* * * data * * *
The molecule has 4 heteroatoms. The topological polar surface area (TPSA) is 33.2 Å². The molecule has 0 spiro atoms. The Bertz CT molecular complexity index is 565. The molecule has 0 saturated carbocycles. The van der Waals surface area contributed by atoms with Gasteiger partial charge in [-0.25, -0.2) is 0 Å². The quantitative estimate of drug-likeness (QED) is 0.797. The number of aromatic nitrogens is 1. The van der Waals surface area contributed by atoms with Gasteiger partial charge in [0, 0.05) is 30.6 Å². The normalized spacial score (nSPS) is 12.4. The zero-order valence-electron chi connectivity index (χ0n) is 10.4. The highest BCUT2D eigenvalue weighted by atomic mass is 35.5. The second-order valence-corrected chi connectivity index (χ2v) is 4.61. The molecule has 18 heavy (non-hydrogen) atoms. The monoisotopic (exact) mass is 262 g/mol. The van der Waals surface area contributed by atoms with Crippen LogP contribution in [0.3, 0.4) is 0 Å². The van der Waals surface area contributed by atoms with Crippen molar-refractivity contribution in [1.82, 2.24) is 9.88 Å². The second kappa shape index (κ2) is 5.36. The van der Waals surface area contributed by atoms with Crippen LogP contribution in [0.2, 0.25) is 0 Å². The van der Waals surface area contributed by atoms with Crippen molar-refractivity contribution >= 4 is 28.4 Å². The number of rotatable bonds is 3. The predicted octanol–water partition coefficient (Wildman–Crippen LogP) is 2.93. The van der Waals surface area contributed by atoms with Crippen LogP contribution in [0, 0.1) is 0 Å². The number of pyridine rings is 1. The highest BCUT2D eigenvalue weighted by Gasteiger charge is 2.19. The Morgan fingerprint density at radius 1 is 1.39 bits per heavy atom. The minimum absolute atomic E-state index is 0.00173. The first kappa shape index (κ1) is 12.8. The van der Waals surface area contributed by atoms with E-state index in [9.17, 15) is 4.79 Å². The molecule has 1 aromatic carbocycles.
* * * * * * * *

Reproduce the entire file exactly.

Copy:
The molecule has 4 heteroatoms. The topological polar surface area (TPSA) is 33.2 Å². The molecule has 0 spiro atoms. The Bertz CT molecular complexity index is 565. The molecule has 0 saturated carbocycles. The van der Waals surface area contributed by atoms with Gasteiger partial charge in [-0.25, -0.2) is 0 Å². The quantitative estimate of drug-likeness (QED) is 0.797. The number of aromatic nitrogens is 1. The van der Waals surface area contributed by atoms with Gasteiger partial charge in [0, 0.05) is 30.6 Å². The normalized spacial score (nSPS) is 12.4. The zero-order valence-electron chi connectivity index (χ0n) is 10.4. The highest BCUT2D eigenvalue weighted by atomic mass is 35.5. The second-order valence-corrected chi connectivity index (χ2v) is 4.61. The molecule has 18 heavy (non-hydrogen) atoms. The monoisotopic (exact) mass is 262 g/mol. The van der Waals surface area contributed by atoms with Crippen LogP contribution in [0.3, 0.4) is 0 Å². The van der Waals surface area contributed by atoms with Crippen molar-refractivity contribution in [1.82, 2.24) is 9.88 Å². The second kappa shape index (κ2) is 5.36. The van der Waals surface area contributed by atoms with Crippen LogP contribution in [0.2, 0.25) is 0 Å². The van der Waals surface area contributed by atoms with Crippen molar-refractivity contribution >= 4 is 28.4 Å². The number of rotatable bonds is 3. The predicted octanol–water partition coefficient (Wildman–Crippen LogP) is 2.93. The van der Waals surface area contributed by atoms with Crippen LogP contribution in [0, 0.1) is 0 Å². The number of pyridine rings is 1. The highest BCUT2D eigenvalue weighted by Gasteiger charge is 2.19. The Morgan fingerprint density at radius 1 is 1.39 bits per heavy atom. The minimum absolute atomic E-state index is 0.00173. The first kappa shape index (κ1) is 12.8. The van der Waals surface area contributed by atoms with E-state index in [9.17, 15) is 4.79 Å². The molecule has 1 aromatic carbocycles.